The article describes, analyzes and evaluates the role played by the National Consumer Law Center, a public interest law firm dedicated to promoting the legal rights of low income consumers, in the development of consumer protection law. It does this by first providing a brief summary of the origins of federal funding of legal services through the Office of Economic Opportunity, an agency established by Congress to fight the “War on Poverty.” The article then describes the circumstances surrounding the initial funding of NCLC by OEO. Most of the paper consists of a detailed exposition of NCLC’s work product from 1969 to 2013. That work involved significant activities on both the federal and state levels. It included litigation, legislation and administrative agency advocacy. There were major victories as well as many setbacks. The paper highlights NCLC’s role in the development of the law under the Truth-in-Lending Act as well as NCLC’s efforts to ameliorate the disastrous effect of the Great Recession on low income home ownership. The paper provides details on NCLC’s joint projects with other consumer and civil rights organizations. The paper also notes the crucial role played by NCLC’s publications, training and conferences in establishing a national consumer lawyer bar. The article concludes with an examination of the challenges NCLC faces due to changes in the marketplace caused by technology.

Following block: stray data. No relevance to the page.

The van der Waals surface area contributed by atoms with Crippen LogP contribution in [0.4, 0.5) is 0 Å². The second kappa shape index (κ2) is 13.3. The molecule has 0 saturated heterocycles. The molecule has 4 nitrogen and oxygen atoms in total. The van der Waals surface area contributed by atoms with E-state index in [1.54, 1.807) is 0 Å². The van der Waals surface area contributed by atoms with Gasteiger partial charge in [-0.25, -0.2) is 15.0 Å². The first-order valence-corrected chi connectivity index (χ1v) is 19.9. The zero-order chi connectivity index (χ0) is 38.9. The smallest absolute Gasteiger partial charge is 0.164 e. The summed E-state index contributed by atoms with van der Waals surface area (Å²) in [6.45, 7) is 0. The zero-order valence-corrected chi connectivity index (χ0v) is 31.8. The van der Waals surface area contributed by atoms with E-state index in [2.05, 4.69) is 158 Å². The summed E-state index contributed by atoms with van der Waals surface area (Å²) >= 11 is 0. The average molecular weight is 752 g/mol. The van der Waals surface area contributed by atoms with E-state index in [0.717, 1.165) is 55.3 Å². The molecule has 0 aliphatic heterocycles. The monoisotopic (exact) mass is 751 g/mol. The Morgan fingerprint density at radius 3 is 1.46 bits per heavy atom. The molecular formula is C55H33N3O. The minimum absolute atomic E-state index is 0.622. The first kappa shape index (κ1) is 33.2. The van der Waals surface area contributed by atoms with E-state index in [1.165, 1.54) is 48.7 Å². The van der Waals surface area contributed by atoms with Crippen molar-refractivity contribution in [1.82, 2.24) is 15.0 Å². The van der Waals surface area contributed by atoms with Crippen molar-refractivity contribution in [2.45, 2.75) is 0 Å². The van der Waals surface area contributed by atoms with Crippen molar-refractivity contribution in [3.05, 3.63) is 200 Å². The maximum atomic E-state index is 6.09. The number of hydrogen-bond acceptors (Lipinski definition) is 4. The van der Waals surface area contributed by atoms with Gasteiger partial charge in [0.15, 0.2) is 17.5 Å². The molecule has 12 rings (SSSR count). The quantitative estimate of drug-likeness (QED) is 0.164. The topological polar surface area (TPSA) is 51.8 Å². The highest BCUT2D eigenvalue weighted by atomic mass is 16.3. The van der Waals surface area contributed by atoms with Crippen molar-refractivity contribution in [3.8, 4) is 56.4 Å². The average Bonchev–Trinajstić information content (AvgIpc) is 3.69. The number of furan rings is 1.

In addition to relating NCLC’s substantive accomplishments, the paper discusses the significance of non-substantive developments. The article explores the political battle that resulted in the Legal Services Corporation’s termination of all future funding for NCLC and how NCLC successfully responded to that existential crisis by diversifying its funding sources. Having a satellite office in Washington, DC enabled NCLC to substantially increase its participation in the federal venue. Purchasing its own building in Boston provided it with a measure of stability.
The article is a case study of how a non-profit legal services organization can endure and significantly influence the law despite major adversity. It did this by being flexible, adapting to changed circumstances and adopting an entrepreneurial spirit while remaining faithful to its mission.
Thursday, December 10, 2015
Budnitz on the National Consumer Law Center, 1969-2013
Mark Elliott Budnitz, Professor Emeritus, Georgia State University College of Law, has posted The National Consumer Law Center From Its Birth to 2013: